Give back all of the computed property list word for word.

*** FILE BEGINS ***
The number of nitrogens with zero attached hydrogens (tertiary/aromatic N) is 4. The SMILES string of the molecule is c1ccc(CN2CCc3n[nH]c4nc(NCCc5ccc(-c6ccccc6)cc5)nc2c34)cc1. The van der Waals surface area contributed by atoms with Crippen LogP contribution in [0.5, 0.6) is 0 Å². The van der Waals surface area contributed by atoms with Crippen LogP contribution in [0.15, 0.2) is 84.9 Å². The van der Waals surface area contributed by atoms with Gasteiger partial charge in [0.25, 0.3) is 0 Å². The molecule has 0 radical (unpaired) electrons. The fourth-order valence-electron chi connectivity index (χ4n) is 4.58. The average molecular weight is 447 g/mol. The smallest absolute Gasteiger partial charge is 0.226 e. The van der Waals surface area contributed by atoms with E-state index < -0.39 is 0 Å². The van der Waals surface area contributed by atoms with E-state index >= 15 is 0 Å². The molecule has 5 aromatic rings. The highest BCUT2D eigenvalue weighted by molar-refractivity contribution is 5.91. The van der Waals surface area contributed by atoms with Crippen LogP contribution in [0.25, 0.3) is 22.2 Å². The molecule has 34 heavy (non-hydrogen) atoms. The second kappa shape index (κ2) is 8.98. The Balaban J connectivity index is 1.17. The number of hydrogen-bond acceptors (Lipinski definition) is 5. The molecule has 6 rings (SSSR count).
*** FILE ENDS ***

The number of nitrogens with zero attached hydrogens (tertiary/aromatic N) is 4. The SMILES string of the molecule is c1ccc(CN2CCc3n[nH]c4nc(NCCc5ccc(-c6ccccc6)cc5)nc2c34)cc1. The van der Waals surface area contributed by atoms with Crippen LogP contribution in [0.5, 0.6) is 0 Å². The van der Waals surface area contributed by atoms with Crippen LogP contribution in [0.15, 0.2) is 84.9 Å². The van der Waals surface area contributed by atoms with Gasteiger partial charge in [0.25, 0.3) is 0 Å². The molecule has 0 radical (unpaired) electrons. The fourth-order valence-electron chi connectivity index (χ4n) is 4.58. The average molecular weight is 447 g/mol. The smallest absolute Gasteiger partial charge is 0.226 e. The van der Waals surface area contributed by atoms with E-state index < -0.39 is 0 Å². The van der Waals surface area contributed by atoms with E-state index >= 15 is 0 Å². The molecule has 5 aromatic rings. The highest BCUT2D eigenvalue weighted by molar-refractivity contribution is 5.91. The van der Waals surface area contributed by atoms with Crippen LogP contribution in [0.25, 0.3) is 22.2 Å². The molecule has 34 heavy (non-hydrogen) atoms. The second kappa shape index (κ2) is 8.98. The Balaban J connectivity index is 1.17. The number of hydrogen-bond acceptors (Lipinski definition) is 5. The molecule has 6 rings (SSSR count).